Friday, July 22, 2011

Tropic of Cancer

This is a very short clip, reflecting the way Philip Kaufman told the story of Henry & June... in short apparently disjoint but connected segments. The entire movie is revolved around Henry Miller's struggle as a writer inking out what eventually became his famous "Tropic of Cancer." I often wondered why that name was chosen... and this my theory:

The Tropic of Cancer, also referred to as the Northern tropic, is the circle of latitude on the Earth that marks the most northerly position at which the Sun may appear directly overhead at its zenith. This event occurs once per year, at the time of the June solstice, when the Northern Hemisphere is tilted toward the Sun to its maximum extent. So, it made sense for Miller to write the biography of his wife whose name is "June," and associated it to the Tropic of Cancer. The imaginary line is called the Tropic of Cancer because when it was named, the Sun was in the direction of the constellation Cancer (Latin for crab) at the June solstice. However, this is no longer true due to the precession of the equinoxes resulting in an annual drift of this imaginary line of latitude. According to International Astronomical Union boundaries, the Sun now is in Taurus at the June solstice. So, a modern day's name for this book would have to be "Tropic of Taurus!" I like Cancer better. Of course, you know about the Tropic of Capricorn in the Southern hemisphere. Let's keep that for another blog in the future.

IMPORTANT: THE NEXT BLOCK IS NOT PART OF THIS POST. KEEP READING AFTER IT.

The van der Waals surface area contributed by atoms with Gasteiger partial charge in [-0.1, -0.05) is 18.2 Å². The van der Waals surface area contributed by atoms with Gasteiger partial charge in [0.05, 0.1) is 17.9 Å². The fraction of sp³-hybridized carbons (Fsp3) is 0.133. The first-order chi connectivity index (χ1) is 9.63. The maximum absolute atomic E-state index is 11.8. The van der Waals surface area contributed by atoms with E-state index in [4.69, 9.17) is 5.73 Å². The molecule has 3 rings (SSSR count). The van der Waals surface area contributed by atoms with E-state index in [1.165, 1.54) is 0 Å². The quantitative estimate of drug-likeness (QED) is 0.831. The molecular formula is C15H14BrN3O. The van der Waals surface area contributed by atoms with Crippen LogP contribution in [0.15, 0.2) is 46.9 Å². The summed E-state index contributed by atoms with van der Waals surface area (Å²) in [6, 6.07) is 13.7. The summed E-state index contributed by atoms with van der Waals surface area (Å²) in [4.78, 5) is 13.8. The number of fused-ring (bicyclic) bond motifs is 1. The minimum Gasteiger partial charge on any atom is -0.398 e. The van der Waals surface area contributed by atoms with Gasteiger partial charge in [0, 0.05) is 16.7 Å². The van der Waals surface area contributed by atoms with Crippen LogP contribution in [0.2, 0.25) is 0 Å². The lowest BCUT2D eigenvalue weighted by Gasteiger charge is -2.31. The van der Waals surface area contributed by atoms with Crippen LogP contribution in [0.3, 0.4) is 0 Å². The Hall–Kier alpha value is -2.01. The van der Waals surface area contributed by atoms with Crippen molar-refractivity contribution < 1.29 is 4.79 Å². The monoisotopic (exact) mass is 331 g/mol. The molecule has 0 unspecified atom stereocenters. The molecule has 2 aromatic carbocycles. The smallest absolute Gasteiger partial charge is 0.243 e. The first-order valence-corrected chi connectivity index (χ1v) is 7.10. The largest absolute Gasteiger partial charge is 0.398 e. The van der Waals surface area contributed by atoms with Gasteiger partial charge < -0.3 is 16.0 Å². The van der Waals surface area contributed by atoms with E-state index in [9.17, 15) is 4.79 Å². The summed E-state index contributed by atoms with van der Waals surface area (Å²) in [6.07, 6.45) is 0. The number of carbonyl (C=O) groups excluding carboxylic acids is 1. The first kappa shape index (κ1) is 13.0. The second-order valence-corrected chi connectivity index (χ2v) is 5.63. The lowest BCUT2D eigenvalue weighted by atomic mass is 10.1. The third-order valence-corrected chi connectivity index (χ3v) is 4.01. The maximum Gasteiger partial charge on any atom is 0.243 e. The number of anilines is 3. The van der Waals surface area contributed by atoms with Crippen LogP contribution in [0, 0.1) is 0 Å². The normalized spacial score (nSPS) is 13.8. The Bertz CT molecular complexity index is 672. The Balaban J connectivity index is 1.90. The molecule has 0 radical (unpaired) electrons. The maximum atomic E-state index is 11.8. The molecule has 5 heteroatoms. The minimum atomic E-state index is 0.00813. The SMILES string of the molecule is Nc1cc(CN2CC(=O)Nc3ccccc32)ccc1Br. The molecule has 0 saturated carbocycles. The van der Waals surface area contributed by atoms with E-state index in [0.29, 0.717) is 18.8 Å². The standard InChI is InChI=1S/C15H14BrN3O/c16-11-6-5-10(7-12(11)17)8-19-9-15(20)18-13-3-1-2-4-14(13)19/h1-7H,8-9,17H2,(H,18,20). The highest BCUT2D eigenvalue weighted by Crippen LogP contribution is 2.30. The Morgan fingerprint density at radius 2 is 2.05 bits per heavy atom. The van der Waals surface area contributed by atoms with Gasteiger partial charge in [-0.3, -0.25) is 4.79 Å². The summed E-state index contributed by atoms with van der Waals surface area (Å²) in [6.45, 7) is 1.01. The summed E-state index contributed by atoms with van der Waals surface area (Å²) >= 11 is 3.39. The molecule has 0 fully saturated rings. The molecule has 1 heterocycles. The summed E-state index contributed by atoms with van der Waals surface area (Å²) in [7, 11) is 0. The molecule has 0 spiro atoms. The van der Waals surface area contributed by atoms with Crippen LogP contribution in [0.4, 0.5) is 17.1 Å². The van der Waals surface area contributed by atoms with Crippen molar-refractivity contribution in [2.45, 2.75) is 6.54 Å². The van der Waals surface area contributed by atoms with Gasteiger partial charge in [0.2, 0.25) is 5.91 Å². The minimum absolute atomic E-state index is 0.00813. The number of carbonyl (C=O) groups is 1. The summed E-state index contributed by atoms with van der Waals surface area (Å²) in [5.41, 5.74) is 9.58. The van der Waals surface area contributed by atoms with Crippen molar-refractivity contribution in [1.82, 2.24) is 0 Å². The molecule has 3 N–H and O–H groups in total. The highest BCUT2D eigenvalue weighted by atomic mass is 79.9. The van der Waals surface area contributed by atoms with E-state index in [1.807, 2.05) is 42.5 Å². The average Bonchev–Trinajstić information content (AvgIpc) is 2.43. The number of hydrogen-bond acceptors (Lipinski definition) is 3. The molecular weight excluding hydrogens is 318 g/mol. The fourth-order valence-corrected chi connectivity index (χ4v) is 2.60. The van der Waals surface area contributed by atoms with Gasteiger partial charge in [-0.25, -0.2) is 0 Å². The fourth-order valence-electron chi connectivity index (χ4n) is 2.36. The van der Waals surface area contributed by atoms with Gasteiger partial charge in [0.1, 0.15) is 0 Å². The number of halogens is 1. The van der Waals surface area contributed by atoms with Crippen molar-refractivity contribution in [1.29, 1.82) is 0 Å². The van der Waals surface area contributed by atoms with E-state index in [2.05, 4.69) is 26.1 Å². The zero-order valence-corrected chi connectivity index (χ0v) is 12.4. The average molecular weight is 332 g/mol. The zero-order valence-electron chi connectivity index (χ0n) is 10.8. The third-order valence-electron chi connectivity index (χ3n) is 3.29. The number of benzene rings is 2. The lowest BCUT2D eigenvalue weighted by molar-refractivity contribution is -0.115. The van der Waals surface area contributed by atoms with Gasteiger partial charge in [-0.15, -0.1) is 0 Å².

There are many very interesting histories about this famous book. Tropic of Cancer was first published in 1934 by the Obelisk Press in Paris, France. Its publication in 1961 in the United States by Grove Press led to an obscenity trial that was one of several that tested American laws on pornography in the 1960s.

While famous for its frank and often graphic depictions of sex, the book is also widely regarded as an important masterpiece of 20th century literature. In 1998, the Modern Library ranked Tropic of Cancer 50th on its list of the 100 best English-language novels of the 20th century. Time magazine included the novel in its TIME 100 Best English-language Novels from 1923 to 2005.

The book was distributed by Frances Steloff at her Gotham Book Mart, in defiance of censorship pressures.

In 1964, the U.S. Supreme Court, in Grove Press, Inc. v. Gerstein, cited Jacobellis v. Ohio (which was decided the same day) and overruled state court findings of obscenity.

Again, in this clip, because of June's presence, Philip Kaufman inserted Debussy's "Pour l'Egyptienne" motif in the background.
Tropic of Cancer

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